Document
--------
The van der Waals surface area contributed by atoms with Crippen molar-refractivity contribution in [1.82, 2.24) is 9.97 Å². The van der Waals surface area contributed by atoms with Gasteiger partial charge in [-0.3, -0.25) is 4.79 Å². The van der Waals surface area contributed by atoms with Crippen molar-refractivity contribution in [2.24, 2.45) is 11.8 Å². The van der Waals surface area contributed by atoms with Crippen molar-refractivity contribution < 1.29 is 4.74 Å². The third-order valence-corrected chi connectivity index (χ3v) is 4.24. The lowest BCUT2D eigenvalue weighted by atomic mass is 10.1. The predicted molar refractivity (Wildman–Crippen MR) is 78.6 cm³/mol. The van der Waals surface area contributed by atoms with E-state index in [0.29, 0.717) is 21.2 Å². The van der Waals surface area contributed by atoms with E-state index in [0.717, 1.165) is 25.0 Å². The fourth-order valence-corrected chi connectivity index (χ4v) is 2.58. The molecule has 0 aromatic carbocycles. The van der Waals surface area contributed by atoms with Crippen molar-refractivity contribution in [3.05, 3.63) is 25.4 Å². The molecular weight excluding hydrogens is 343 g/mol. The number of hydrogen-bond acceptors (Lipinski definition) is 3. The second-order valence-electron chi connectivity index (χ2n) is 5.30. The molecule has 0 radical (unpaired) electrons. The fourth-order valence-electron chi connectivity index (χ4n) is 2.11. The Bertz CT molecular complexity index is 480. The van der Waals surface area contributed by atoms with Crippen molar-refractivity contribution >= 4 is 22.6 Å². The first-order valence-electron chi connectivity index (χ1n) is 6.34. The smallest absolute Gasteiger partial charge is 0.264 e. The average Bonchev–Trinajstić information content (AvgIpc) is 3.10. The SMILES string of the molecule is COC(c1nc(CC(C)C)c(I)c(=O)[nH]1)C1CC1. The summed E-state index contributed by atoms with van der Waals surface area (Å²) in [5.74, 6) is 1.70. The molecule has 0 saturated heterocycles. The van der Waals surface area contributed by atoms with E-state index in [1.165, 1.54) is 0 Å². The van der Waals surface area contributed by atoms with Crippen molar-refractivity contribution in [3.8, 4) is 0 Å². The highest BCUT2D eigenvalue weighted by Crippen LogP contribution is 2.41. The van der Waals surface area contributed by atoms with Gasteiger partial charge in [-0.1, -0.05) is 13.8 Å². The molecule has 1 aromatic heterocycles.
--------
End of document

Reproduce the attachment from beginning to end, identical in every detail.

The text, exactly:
The van der Waals surface area contributed by atoms with Crippen molar-refractivity contribution in [1.82, 2.24) is 9.97 Å². The van der Waals surface area contributed by atoms with Gasteiger partial charge in [-0.3, -0.25) is 4.79 Å². The van der Waals surface area contributed by atoms with Crippen molar-refractivity contribution in [2.24, 2.45) is 11.8 Å². The van der Waals surface area contributed by atoms with Crippen molar-refractivity contribution < 1.29 is 4.74 Å². The third-order valence-corrected chi connectivity index (χ3v) is 4.24. The lowest BCUT2D eigenvalue weighted by atomic mass is 10.1. The predicted molar refractivity (Wildman–Crippen MR) is 78.6 cm³/mol. The van der Waals surface area contributed by atoms with E-state index in [0.29, 0.717) is 21.2 Å². The van der Waals surface area contributed by atoms with E-state index in [0.717, 1.165) is 25.0 Å². The fourth-order valence-corrected chi connectivity index (χ4v) is 2.58. The molecule has 0 aromatic carbocycles. The van der Waals surface area contributed by atoms with Crippen molar-refractivity contribution in [3.05, 3.63) is 25.4 Å². The molecular weight excluding hydrogens is 343 g/mol. The number of hydrogen-bond acceptors (Lipinski definition) is 3. The second-order valence-electron chi connectivity index (χ2n) is 5.30. The molecule has 0 radical (unpaired) electrons. The fourth-order valence-electron chi connectivity index (χ4n) is 2.11. The Bertz CT molecular complexity index is 480. The van der Waals surface area contributed by atoms with Crippen molar-refractivity contribution >= 4 is 22.6 Å². The first-order valence-electron chi connectivity index (χ1n) is 6.34. The smallest absolute Gasteiger partial charge is 0.264 e. The average Bonchev–Trinajstić information content (AvgIpc) is 3.10. The SMILES string of the molecule is COC(c1nc(CC(C)C)c(I)c(=O)[nH]1)C1CC1. The summed E-state index contributed by atoms with van der Waals surface area (Å²) in [5.74, 6) is 1.70. The molecule has 0 saturated heterocycles. The van der Waals surface area contributed by atoms with E-state index in [1.165, 1.54) is 0 Å². The van der Waals surface area contributed by atoms with Crippen molar-refractivity contribution in [3.8, 4) is 0 Å². The highest BCUT2D eigenvalue weighted by Crippen LogP contribution is 2.41. The van der Waals surface area contributed by atoms with Gasteiger partial charge in [-0.1, -0.05) is 13.8 Å². The molecule has 1 aromatic heterocycles.